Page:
Sophia Bush Said the Cast of ‘One Tree Hill’ Was Manipulated by “Grown-Ups” on Set
"We were...looked at kind of as pawns."
Looking back on her days playing Brooke Davis on One Tree Hill, it's so clear now to Sophia Bush that she and her costars were fetishized and taken advantage of. She was in her early 20s when she began playing Brooke, a high school student at the start of the show in 2004, and despite playing a child and feeling like a baby herself, "in some ways," she told the Chicks in the Office podcast on May 28th, "we were treated like adults."
"We had this lens of 'adultification' put over us with this idea that we were supposed to know everything and have answers, and be, ultimately, professional," she said, "when we didn't even know what the technical terms were. It was like, 'Get on your mark!' And you're like, 'What are you talking about? What is a mark?'"
Bush said that the actual adults on set expected them to act grown up, "and yet, we were also looked at kind of as pawns," she continued.
"We had grown-ups who we trusted, who now we understand were being really controlling and manipulative—who didn't want us to be close 'cause they thought we would band together and ask for more money," Bush said. "It's just so weird and those were just things we were not aware of at the time."
And though earlier in the episode she said she's thankful there was no social media during the time of One Tree Hill, she can imagine that social media would have been a useful tool for education for herself and her costars during their time on the show.
"There was no social media where people were talking about this stuff and giving people advice and talking about figuring out if you were being paid equitably...we were just in the dark."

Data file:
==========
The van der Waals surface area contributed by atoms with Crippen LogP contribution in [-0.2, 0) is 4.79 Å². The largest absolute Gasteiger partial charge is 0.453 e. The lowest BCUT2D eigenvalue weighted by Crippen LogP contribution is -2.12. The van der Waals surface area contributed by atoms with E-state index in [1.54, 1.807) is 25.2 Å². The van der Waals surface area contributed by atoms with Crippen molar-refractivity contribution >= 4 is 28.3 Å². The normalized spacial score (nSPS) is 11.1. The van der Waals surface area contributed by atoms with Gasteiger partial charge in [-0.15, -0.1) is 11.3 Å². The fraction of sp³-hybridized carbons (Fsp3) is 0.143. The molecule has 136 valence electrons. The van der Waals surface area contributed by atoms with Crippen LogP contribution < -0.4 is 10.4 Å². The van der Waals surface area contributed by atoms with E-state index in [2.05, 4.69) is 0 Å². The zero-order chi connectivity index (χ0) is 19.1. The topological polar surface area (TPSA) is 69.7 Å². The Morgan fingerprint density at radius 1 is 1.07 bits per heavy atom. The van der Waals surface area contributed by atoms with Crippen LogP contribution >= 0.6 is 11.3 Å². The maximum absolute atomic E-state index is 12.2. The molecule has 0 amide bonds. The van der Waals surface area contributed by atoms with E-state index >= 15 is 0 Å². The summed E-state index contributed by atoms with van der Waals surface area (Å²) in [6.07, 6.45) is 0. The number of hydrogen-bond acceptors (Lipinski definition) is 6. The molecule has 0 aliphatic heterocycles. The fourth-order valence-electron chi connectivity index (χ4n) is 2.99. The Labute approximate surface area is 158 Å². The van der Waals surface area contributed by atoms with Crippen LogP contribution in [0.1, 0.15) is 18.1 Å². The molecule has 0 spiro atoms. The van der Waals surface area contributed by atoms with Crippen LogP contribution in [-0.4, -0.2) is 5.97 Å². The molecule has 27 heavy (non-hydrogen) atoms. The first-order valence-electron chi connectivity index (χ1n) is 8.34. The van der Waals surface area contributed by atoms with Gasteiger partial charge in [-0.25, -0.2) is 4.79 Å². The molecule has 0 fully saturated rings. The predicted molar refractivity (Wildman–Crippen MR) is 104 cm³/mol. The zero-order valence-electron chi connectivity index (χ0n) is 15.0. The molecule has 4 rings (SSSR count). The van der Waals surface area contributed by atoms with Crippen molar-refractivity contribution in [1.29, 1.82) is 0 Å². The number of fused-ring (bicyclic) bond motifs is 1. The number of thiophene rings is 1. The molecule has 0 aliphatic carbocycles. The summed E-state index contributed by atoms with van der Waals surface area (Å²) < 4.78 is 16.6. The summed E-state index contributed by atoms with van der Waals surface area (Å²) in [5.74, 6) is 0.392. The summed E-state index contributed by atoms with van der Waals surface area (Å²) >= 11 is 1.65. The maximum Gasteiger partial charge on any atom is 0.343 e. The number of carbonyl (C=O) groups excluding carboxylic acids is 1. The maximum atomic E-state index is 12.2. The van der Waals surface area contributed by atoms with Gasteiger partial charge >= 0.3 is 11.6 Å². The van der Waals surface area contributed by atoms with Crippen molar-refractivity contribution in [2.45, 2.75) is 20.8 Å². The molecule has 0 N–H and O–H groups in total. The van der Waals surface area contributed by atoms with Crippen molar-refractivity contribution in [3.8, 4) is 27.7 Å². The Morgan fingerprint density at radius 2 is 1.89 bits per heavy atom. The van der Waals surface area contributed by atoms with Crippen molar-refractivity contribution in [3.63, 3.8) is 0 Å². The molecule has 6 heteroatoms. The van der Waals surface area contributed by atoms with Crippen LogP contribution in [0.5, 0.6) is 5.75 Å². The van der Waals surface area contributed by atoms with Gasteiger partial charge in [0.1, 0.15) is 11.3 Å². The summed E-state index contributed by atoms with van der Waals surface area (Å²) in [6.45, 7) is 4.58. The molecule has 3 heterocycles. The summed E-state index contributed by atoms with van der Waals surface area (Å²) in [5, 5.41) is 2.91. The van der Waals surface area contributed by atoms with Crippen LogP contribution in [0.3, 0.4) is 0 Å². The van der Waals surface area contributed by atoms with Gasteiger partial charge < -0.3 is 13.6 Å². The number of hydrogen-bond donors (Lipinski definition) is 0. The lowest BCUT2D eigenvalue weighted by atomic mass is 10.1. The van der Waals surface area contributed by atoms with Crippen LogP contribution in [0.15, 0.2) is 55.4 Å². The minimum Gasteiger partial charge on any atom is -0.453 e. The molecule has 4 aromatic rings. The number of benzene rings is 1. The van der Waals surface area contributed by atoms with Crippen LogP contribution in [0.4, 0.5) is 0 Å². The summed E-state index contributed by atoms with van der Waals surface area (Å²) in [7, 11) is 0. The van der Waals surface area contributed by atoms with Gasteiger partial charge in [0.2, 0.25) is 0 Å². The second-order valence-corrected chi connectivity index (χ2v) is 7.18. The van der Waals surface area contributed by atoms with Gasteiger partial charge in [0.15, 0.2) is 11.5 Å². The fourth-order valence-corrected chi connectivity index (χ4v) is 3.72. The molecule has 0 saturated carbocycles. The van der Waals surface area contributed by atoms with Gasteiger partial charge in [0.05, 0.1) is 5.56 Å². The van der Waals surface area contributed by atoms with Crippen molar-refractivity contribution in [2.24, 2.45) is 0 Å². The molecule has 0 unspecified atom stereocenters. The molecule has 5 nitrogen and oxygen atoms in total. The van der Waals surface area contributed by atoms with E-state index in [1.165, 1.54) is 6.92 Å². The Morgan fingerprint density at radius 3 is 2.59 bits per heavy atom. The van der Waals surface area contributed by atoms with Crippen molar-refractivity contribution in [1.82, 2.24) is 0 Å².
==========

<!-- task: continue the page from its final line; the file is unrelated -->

One Tree Hill gave Bush so much joy, yet so much confusion, she said, and taught her the value of creating safe sets and work environments for her own casts and crews on projects she's producing. "I want sets that I work on to be places that people can ask any question and get it answered, where we can hold ourselves to a degree of excellence as a challenge, not as a threat," Bush continued, "and where it can just be fun."
This is far from the first time Bush has spoken out about concerns on set. She previously slammed the showrunners for "inappropriate" scenes and over-sexualizing the young women in the cast. Co-star Hilarie Burton has also candidly shared how damaging filming the show was and how it still haunts her today. She wrote in her book, The Rural Diaries: Love, Livestock, and Big Life Lessons Down on Mischief Farm, she wrote that creator Mark Schwahn "was verbally abusive, touched her inappropriately, and kissed her against her will."
Burton spoke out again earlier this year when a fan tweeted a memory from the show, to which Burton replied she was "embarrassed," adding, "Teen girl sexuality was a cornerstone of #oth, so its gross to me that there were no women in positions of power there. No one we could turn to to advocate for us."
Though One Tree Hill is a pillar of nostalgia for so many millennials, it sucks to know how much trauma was happening on set with our favorite cast members. We can only hope that these women have had the room and support to heal over the years and that this kind of damaging behavior on film and TV sets will finally stop.